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New meningitis-B vaccine developed by the Tang lab

The collaboration between the Serum Institute of India Pvt. Ltd and the University of Oxford will provide lifesaving protection against Men-B through the production of a chimeric protein-based vaccine.

Meningitis is the inflammation of the tissues surrounding the brain and spinal cord and is usually caused by infection. It can be fatal and requires immediate medical care. Meningitis can be caused by several species of bacteria, viruses, fungi and parasites. Bacterial meningitis is the most dangerous form of meningitis and can be fatal within 24 hours. Although meningitis affects all ages, young children are most at risk, and millions are affected worldwide.

Invasive meningococcal disease (IMD) is caused by six serogroups (Men-A, -B, -C, -W, -Y, and -X) of the bacterium. After five years of extensive work in collaboration with the Serum Institute of India, the team at the Sir William Dunn School of Pathology formulated a quadrivalent vaccine consisting of four chimeric proteins to tackle Men-B. Preliminary results indicate that the new protein-based vaccine advances several aspects including improved safety, efficacy, and coverage compared to present-day licensed vaccines.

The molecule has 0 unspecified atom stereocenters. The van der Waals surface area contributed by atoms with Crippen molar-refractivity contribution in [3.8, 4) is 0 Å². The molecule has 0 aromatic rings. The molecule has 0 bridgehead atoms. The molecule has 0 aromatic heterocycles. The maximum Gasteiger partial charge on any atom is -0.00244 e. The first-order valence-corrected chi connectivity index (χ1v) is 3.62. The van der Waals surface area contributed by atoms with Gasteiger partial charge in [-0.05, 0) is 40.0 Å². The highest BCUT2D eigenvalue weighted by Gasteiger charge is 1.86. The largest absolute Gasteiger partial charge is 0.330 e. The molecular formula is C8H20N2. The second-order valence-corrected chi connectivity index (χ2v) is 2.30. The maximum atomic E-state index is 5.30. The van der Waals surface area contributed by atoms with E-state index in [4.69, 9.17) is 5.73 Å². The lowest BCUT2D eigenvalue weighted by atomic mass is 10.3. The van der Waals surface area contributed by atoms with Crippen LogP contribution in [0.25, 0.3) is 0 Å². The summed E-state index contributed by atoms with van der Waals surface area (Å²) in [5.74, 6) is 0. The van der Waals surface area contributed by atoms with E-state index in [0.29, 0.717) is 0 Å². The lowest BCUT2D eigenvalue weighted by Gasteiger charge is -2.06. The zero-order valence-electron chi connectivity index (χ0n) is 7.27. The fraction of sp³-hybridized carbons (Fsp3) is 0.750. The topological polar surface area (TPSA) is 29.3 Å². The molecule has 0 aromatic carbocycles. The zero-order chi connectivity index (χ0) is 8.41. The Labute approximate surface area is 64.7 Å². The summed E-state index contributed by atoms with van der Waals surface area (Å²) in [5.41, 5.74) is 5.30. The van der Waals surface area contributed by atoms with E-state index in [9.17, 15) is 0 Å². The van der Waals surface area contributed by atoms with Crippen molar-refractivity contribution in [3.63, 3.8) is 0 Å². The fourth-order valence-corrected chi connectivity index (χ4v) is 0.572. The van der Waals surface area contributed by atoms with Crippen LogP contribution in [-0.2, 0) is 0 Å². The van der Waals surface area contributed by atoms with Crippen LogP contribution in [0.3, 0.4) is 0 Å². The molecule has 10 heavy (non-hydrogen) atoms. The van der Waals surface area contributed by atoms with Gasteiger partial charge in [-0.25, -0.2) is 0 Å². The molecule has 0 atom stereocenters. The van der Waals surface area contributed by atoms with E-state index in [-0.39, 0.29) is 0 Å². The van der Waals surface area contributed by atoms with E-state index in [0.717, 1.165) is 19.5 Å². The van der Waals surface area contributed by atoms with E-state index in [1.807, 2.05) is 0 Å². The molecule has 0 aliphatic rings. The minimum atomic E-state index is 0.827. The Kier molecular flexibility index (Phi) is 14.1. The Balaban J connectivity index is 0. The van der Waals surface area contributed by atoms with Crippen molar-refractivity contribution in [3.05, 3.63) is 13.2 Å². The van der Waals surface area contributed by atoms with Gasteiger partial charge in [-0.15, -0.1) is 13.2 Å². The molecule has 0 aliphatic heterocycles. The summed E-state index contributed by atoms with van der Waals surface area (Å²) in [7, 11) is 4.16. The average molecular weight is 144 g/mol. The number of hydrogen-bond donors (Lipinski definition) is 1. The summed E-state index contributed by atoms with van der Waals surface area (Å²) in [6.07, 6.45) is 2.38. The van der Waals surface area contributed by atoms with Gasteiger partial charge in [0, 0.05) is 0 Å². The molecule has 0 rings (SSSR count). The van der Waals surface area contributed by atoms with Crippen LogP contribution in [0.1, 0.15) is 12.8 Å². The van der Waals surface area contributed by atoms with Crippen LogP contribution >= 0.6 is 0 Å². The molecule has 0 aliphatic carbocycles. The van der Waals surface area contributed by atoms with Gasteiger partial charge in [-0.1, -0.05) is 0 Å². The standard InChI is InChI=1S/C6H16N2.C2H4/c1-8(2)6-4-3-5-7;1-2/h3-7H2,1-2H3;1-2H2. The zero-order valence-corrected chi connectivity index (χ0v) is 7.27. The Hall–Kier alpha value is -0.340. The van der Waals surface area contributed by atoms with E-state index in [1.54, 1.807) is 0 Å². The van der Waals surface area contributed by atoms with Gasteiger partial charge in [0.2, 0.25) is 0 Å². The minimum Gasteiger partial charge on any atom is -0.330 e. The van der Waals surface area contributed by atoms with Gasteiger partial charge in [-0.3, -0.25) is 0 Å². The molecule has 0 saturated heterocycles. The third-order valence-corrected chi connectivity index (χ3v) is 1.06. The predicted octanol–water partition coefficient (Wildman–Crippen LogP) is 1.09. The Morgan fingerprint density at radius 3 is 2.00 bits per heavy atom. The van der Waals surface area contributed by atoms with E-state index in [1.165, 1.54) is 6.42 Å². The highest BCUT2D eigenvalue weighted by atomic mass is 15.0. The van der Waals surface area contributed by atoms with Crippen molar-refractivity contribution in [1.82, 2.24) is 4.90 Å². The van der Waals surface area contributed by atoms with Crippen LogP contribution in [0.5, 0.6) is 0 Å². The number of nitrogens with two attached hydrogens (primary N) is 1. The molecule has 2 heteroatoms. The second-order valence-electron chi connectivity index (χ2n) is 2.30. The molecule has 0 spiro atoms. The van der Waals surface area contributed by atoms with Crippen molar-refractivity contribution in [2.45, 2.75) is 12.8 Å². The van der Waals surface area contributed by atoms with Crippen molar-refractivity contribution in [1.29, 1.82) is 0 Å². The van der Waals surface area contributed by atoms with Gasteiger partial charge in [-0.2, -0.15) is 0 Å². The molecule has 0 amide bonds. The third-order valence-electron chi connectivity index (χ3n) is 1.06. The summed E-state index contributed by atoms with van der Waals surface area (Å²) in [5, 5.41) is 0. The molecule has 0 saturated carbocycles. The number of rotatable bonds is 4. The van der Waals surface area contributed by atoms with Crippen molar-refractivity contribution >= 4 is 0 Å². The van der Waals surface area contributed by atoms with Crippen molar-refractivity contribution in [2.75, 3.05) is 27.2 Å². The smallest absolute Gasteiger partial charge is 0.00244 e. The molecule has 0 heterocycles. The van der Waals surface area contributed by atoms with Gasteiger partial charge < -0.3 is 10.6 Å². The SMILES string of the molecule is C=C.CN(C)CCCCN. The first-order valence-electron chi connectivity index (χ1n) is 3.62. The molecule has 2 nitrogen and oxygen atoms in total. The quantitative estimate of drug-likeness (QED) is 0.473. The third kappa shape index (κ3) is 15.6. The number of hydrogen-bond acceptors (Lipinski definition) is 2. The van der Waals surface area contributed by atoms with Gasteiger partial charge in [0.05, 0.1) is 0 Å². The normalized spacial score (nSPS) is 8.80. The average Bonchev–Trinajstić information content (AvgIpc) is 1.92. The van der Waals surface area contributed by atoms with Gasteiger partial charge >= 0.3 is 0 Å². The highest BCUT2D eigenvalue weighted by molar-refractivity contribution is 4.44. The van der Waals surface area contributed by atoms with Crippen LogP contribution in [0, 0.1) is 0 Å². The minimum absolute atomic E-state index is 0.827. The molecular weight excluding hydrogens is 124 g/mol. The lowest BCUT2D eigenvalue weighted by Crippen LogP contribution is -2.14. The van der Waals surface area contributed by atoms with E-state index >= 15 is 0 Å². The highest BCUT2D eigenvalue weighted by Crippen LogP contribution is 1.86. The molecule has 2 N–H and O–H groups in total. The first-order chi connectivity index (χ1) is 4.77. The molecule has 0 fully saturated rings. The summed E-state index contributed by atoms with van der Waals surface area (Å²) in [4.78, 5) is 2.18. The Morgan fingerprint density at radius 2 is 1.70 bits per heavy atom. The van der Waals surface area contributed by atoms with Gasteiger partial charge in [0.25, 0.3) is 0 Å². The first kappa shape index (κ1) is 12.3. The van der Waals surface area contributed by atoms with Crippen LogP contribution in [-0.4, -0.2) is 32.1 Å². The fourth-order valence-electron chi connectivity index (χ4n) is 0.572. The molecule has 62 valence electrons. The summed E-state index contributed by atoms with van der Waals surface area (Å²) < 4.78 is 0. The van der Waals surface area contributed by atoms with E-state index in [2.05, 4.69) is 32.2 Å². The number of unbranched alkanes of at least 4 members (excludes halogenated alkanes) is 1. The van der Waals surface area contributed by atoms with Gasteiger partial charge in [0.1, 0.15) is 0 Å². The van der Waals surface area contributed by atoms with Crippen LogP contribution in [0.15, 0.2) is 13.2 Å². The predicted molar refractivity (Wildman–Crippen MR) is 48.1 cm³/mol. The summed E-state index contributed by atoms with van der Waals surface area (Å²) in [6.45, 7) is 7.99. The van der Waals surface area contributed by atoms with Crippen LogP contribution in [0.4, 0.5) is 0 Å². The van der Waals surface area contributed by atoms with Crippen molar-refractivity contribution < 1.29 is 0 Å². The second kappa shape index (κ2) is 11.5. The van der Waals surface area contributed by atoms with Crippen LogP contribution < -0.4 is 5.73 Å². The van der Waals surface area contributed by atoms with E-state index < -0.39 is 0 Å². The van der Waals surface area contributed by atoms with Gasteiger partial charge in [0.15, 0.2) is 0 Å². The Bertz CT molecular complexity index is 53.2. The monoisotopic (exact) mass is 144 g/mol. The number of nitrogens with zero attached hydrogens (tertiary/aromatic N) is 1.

Dr. Hayley Lavender and Professor Christoph Tang

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Tang Group

Understanding how pathogens colonise specific niches in the body, evade elimination by the immune system, and cause disease

Infection and Immunity

Several Dunn School groups use a range of approaches to investigate antigen presentation and immune regulation during health and disease and study the mechanisms that enable bacterial and viral pathogens to invade and proliferate inside their hosts.

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The latest news stories and research highlights from the Dunn School.